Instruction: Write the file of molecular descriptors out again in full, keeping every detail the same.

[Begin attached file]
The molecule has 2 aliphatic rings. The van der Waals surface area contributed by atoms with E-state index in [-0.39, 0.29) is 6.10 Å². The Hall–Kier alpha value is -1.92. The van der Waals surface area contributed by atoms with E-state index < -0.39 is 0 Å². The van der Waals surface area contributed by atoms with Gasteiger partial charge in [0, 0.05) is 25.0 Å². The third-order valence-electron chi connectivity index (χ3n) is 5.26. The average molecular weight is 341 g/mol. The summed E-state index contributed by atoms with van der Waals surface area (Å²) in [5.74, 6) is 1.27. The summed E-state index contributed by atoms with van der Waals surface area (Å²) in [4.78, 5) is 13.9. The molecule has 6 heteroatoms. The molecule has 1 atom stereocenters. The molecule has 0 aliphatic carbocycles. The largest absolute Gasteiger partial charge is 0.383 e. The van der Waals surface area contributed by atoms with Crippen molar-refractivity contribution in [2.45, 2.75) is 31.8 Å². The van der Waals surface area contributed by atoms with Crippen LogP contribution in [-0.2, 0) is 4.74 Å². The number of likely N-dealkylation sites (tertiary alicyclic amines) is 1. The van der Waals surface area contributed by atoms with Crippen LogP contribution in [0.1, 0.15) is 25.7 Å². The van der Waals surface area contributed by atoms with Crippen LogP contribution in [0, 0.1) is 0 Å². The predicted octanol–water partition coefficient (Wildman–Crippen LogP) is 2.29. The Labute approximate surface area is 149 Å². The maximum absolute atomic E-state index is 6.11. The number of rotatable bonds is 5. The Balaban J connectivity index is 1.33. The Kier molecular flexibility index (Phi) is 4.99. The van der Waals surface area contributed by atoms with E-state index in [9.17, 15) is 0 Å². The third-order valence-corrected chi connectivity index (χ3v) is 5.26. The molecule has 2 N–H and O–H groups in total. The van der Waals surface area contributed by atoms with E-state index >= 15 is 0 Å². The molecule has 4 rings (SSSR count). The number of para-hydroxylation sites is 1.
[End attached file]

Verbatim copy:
The molecule has 2 aliphatic rings. The van der Waals surface area contributed by atoms with E-state index in [-0.39, 0.29) is 6.10 Å². The Hall–Kier alpha value is -1.92. The van der Waals surface area contributed by atoms with E-state index < -0.39 is 0 Å². The van der Waals surface area contributed by atoms with Gasteiger partial charge in [0, 0.05) is 25.0 Å². The third-order valence-electron chi connectivity index (χ3n) is 5.26. The average molecular weight is 341 g/mol. The summed E-state index contributed by atoms with van der Waals surface area (Å²) in [5.74, 6) is 1.27. The summed E-state index contributed by atoms with van der Waals surface area (Å²) in [4.78, 5) is 13.9. The molecule has 6 heteroatoms. The molecule has 1 atom stereocenters. The molecule has 0 aliphatic carbocycles. The largest absolute Gasteiger partial charge is 0.383 e. The van der Waals surface area contributed by atoms with Crippen molar-refractivity contribution in [2.45, 2.75) is 31.8 Å². The van der Waals surface area contributed by atoms with Crippen LogP contribution in [-0.2, 0) is 4.74 Å². The number of likely N-dealkylation sites (tertiary alicyclic amines) is 1. The van der Waals surface area contributed by atoms with Crippen LogP contribution in [0.1, 0.15) is 25.7 Å². The van der Waals surface area contributed by atoms with Crippen LogP contribution in [0, 0.1) is 0 Å². The predicted octanol–water partition coefficient (Wildman–Crippen LogP) is 2.29. The Labute approximate surface area is 149 Å². The maximum absolute atomic E-state index is 6.11. The number of rotatable bonds is 5. The Balaban J connectivity index is 1.33. The Kier molecular flexibility index (Phi) is 4.99. The van der Waals surface area contributed by atoms with E-state index in [9.17, 15) is 0 Å². The third-order valence-corrected chi connectivity index (χ3v) is 5.26. The molecule has 2 N–H and O–H groups in total. The van der Waals surface area contributed by atoms with E-state index >= 15 is 0 Å². The molecule has 4 rings (SSSR count). The number of para-hydroxylation sites is 1.